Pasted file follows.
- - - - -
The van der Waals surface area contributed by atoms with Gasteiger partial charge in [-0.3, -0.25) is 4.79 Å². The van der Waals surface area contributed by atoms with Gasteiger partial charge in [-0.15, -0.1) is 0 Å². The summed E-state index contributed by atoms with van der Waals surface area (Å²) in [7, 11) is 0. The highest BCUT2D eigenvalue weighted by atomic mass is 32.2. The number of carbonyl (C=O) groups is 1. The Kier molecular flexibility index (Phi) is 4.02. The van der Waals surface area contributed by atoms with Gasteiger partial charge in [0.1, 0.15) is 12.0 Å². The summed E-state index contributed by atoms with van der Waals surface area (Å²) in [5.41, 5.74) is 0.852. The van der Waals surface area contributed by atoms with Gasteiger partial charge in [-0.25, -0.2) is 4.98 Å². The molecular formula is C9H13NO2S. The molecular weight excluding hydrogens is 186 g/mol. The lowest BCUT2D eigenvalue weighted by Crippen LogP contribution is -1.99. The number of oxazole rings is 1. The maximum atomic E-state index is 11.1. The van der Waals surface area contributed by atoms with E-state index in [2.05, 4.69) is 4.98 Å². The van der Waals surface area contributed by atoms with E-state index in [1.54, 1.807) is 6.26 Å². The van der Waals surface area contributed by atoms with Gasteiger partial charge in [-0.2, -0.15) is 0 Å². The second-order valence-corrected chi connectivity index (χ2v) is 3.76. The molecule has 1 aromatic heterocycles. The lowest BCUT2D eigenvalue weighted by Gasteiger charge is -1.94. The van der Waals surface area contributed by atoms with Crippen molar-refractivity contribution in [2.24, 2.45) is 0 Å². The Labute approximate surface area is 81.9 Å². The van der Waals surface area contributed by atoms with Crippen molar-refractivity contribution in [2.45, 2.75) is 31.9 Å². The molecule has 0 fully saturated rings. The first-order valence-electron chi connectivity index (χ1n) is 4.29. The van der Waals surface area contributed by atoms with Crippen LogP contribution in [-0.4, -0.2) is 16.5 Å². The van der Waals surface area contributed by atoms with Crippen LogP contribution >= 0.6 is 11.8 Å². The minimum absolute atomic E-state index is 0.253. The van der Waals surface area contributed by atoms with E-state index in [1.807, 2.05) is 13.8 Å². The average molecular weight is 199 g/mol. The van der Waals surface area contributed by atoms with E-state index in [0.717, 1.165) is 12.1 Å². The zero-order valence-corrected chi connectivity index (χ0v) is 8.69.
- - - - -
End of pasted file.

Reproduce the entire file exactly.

The van der Waals surface area contributed by atoms with Gasteiger partial charge in [-0.3, -0.25) is 4.79 Å². The van der Waals surface area contributed by atoms with Gasteiger partial charge in [-0.15, -0.1) is 0 Å². The summed E-state index contributed by atoms with van der Waals surface area (Å²) in [7, 11) is 0. The highest BCUT2D eigenvalue weighted by atomic mass is 32.2. The number of carbonyl (C=O) groups is 1. The Kier molecular flexibility index (Phi) is 4.02. The van der Waals surface area contributed by atoms with Gasteiger partial charge in [0.1, 0.15) is 12.0 Å². The summed E-state index contributed by atoms with van der Waals surface area (Å²) in [5.41, 5.74) is 0.852. The van der Waals surface area contributed by atoms with Gasteiger partial charge in [-0.25, -0.2) is 4.98 Å². The molecular formula is C9H13NO2S. The molecular weight excluding hydrogens is 186 g/mol. The lowest BCUT2D eigenvalue weighted by Crippen LogP contribution is -1.99. The number of oxazole rings is 1. The maximum atomic E-state index is 11.1. The van der Waals surface area contributed by atoms with E-state index in [2.05, 4.69) is 4.98 Å². The van der Waals surface area contributed by atoms with E-state index in [1.54, 1.807) is 6.26 Å². The van der Waals surface area contributed by atoms with Gasteiger partial charge in [-0.2, -0.15) is 0 Å². The second-order valence-corrected chi connectivity index (χ2v) is 3.76. The molecule has 1 aromatic heterocycles. The lowest BCUT2D eigenvalue weighted by Gasteiger charge is -1.94. The van der Waals surface area contributed by atoms with Crippen molar-refractivity contribution in [2.24, 2.45) is 0 Å². The Labute approximate surface area is 81.9 Å². The van der Waals surface area contributed by atoms with Crippen molar-refractivity contribution in [2.45, 2.75) is 31.9 Å². The molecule has 0 fully saturated rings. The first-order valence-electron chi connectivity index (χ1n) is 4.29. The van der Waals surface area contributed by atoms with Crippen LogP contribution in [-0.4, -0.2) is 16.5 Å². The van der Waals surface area contributed by atoms with Crippen LogP contribution >= 0.6 is 11.8 Å². The minimum absolute atomic E-state index is 0.253. The van der Waals surface area contributed by atoms with E-state index in [1.807, 2.05) is 13.8 Å². The average molecular weight is 199 g/mol. The van der Waals surface area contributed by atoms with E-state index in [0.717, 1.165) is 12.1 Å². The zero-order valence-corrected chi connectivity index (χ0v) is 8.69.